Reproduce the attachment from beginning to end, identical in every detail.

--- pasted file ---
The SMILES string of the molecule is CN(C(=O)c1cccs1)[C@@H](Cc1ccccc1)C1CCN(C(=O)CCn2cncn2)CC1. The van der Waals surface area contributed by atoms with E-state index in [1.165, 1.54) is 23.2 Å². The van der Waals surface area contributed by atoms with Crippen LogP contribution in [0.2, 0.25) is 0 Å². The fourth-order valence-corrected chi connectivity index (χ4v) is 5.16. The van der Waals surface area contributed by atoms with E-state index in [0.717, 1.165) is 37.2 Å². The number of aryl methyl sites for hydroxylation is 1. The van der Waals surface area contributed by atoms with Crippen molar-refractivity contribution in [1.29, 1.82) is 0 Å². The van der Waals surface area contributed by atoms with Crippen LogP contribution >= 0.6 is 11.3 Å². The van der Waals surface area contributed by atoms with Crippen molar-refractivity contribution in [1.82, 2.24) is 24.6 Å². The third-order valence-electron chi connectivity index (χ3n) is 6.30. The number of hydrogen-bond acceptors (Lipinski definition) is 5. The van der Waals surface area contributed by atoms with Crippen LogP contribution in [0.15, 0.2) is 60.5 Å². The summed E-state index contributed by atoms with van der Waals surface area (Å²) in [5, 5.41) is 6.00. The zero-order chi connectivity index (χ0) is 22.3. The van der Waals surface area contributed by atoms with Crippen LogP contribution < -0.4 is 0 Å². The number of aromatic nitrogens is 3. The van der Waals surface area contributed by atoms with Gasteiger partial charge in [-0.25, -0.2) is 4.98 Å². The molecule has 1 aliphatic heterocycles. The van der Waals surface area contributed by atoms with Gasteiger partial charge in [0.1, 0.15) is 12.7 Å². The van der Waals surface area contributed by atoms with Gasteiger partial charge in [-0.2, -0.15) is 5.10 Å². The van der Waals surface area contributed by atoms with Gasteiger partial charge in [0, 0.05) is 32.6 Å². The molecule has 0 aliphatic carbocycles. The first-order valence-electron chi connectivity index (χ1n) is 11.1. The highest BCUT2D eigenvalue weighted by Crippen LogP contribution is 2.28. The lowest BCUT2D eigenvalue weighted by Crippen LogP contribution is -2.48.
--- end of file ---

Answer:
The SMILES string of the molecule is CN(C(=O)c1cccs1)[C@@H](Cc1ccccc1)C1CCN(C(=O)CCn2cncn2)CC1. The van der Waals surface area contributed by atoms with E-state index in [1.165, 1.54) is 23.2 Å². The van der Waals surface area contributed by atoms with Crippen LogP contribution in [0.2, 0.25) is 0 Å². The fourth-order valence-corrected chi connectivity index (χ4v) is 5.16. The van der Waals surface area contributed by atoms with E-state index in [0.717, 1.165) is 37.2 Å². The number of aryl methyl sites for hydroxylation is 1. The van der Waals surface area contributed by atoms with Crippen molar-refractivity contribution in [1.29, 1.82) is 0 Å². The van der Waals surface area contributed by atoms with Crippen LogP contribution >= 0.6 is 11.3 Å². The van der Waals surface area contributed by atoms with Crippen molar-refractivity contribution in [1.82, 2.24) is 24.6 Å². The third-order valence-electron chi connectivity index (χ3n) is 6.30. The number of hydrogen-bond acceptors (Lipinski definition) is 5. The van der Waals surface area contributed by atoms with Crippen LogP contribution in [0.15, 0.2) is 60.5 Å². The summed E-state index contributed by atoms with van der Waals surface area (Å²) in [5, 5.41) is 6.00. The zero-order chi connectivity index (χ0) is 22.3. The van der Waals surface area contributed by atoms with Crippen LogP contribution < -0.4 is 0 Å². The number of aromatic nitrogens is 3. The van der Waals surface area contributed by atoms with Gasteiger partial charge in [-0.25, -0.2) is 4.98 Å². The molecule has 1 aliphatic heterocycles. The van der Waals surface area contributed by atoms with Gasteiger partial charge in [0.1, 0.15) is 12.7 Å². The van der Waals surface area contributed by atoms with Gasteiger partial charge in [-0.2, -0.15) is 5.10 Å². The van der Waals surface area contributed by atoms with Gasteiger partial charge in [0, 0.05) is 32.6 Å². The molecule has 0 aliphatic carbocycles. The first-order valence-electron chi connectivity index (χ1n) is 11.1. The highest BCUT2D eigenvalue weighted by Crippen LogP contribution is 2.28. The lowest BCUT2D eigenvalue weighted by Crippen LogP contribution is -2.48.